Million-Dollar Haircut; Ten-Cent Head

Listening to Iowa almost-winner John Edwards' concession speech about how "corporate greed has got a stranglehold on America" reminded me of nothing so much as my first Ralph Nader press conference in 2000, when I covered him for a now-defunct lefty website called WorkingForChange.com. From that first dispatch:

"Hundreds of billions of dollars are stolen from Americans every year, as a result of corporate and white-collar fraud, and tens of thousands of Americans are injured or lose their lives each year, because of corporate negligence, or corporate criminality," said Nader, who used the words "corporate" or "corporation" at least 57 times in less than one hour.

It strikes me as a little-remarked phenomenon in this election that, for the first time since maybe 1988, the Democrats are running a serious candidate with an essentially Naderite worldview on the evils of Corporate Greed. I haven't paid much attention to the Blue Team so far -- the Red crack-up being so much more entertaining -- but whenever I do I hear some Democrat espousing economic-policy ideas (hatin' on corporations, hi-fivin' Lou Dobbs on trade) much further to the left of Howard Dean in 2004, Bill Bradley in 2000, and Bill Clinton in the 1990s.

With the one-day Hucka-BOO-yah on the GOP side, the big winner in Iowa tonight seems to be illiberal economic populism.

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  • Jesse Walker||

    for the first time since maybe 1988, the Democrats are running a serious candidate with an essentially Naderite worldview on the evils of Corporate Greed

    There was Harkin in 1992. But he didn't get very far.

  • Franklin Harris||

    With the one-day Hucka-BOO-yah on the GOP side, the big winner in Iowa tonight seems to be illiberal economic populism.



    That's pretty much what we expect from the not-so-great state of Iowa Ethanol, isn't it?

  • Stephen The Goldberger||

    This is the correct take on iowa. Not "Romney lost and i don't like him so that's good." This is truly a scary day for classically liberal economic policy.

  • ||

    Perhaps Nader should actually WORK at a corporation for a while before he spouts his bull-manure.

    My corporation is so anal about safety that it drives the workers nuts. You can't change a light bulb without three safety reviews checked by half the managers in your division.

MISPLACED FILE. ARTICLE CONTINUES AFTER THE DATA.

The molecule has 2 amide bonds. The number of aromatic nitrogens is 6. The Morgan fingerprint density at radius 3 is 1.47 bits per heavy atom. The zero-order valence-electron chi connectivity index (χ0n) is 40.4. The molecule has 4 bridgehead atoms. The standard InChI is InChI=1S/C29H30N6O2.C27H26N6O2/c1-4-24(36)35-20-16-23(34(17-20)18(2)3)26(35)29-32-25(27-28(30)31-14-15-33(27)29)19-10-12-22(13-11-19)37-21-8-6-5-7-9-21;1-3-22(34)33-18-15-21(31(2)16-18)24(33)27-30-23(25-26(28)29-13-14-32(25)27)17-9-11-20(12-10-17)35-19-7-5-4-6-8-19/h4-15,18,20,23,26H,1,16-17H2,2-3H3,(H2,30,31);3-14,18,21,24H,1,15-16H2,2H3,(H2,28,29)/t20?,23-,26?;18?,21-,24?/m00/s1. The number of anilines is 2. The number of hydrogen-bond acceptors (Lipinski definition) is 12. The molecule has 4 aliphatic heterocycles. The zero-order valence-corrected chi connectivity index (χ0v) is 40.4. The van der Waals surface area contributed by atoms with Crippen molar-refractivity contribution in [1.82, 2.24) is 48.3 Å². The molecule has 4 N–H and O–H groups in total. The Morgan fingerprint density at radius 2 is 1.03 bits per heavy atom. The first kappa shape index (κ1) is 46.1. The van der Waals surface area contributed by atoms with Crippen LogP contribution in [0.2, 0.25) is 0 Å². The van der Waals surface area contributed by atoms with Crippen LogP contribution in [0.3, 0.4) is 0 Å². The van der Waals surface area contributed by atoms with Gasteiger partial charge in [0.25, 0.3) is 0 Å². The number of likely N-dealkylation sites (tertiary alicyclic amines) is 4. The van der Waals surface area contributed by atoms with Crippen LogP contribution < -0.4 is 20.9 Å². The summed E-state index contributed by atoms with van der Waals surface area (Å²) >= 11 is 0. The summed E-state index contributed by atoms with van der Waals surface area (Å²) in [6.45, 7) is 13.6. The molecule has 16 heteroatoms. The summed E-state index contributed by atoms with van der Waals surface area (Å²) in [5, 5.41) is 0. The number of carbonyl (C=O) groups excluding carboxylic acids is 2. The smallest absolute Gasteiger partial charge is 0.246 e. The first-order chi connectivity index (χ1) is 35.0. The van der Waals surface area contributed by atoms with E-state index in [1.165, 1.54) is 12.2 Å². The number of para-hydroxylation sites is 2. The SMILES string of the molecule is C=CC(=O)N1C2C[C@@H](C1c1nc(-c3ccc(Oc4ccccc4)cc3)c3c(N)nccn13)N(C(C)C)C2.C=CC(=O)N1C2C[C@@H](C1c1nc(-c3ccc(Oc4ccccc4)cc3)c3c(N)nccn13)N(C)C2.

Any new product or process change is scrutinized until your eyes bleed for any possible way it could hypothetically harm anyone, anywhere, anyhow. And then we check it some more just to be sure. If anyone points out a safety issue, no matter how absurd, money will be found to "fix" it just to cover managerial butts, if for no other reason. Safety meetings occur every few weeks, emails are sent company wide for the most trivial incidents, and a mountain of safety statistics are compiled.

    We put FAR more time into protecting our coworkers, our neighbors and our customers than they would ever do to protect themselves in their daily life. Not that this is a bad thing.

  • Bingo||

    iowan isn't going to like me saying this but

    Holding the first primary/caucus in Iowa is like holding it in a combination megachurch/welfare office. The state's economy is so heavily reliant on corn and all the delicious government subsidies that flow with it that getting money from the government matters above all else. The only reason why they ever vote Republican is because of abortion and Jesus, which is why Huckabee is the perfect candidate for the state.

    Just a bunch of social conservatives with statist economic views.

  • ||

    Bill Clinton is more conservative than most Democrats, and the economy was good during the 2000 and 2004 races.

  • bachwards||

    You're way off Matt. The biggest winner in Iowa tonight was clearly McCain.

  • ||

    Chad, got any suggestions for someone who was just moved into a safety position at a train-wreck of a manufacturing plant?

    Left hand (safety): "We need to prepare for the hazardous chemicals due to come on site next month."

    Right hand (operations): "They've been in the warehouse for six weeks, and we've already had three OSHA recordables because of them."

    Kill. Me. Now.

  • Derrick||

    John Edwards is one of the most economically illiterate people I've known of in my life. From a recent post on my blog:

    LISBON, Iowa (AP) - Presidential candidate John Edwards on Saturday said the country can't simply wait for the economy to turn around, and he wants Congress to come up with as much as $100 billion to prepare for a potential economic slowdown.

    The Democrat and former North Carolina senator suggested an initial investment of $25 billion for job creation and other aid, and asked lawmakers to be prepared to come up with the rest if the economy slides into a recession.

    […]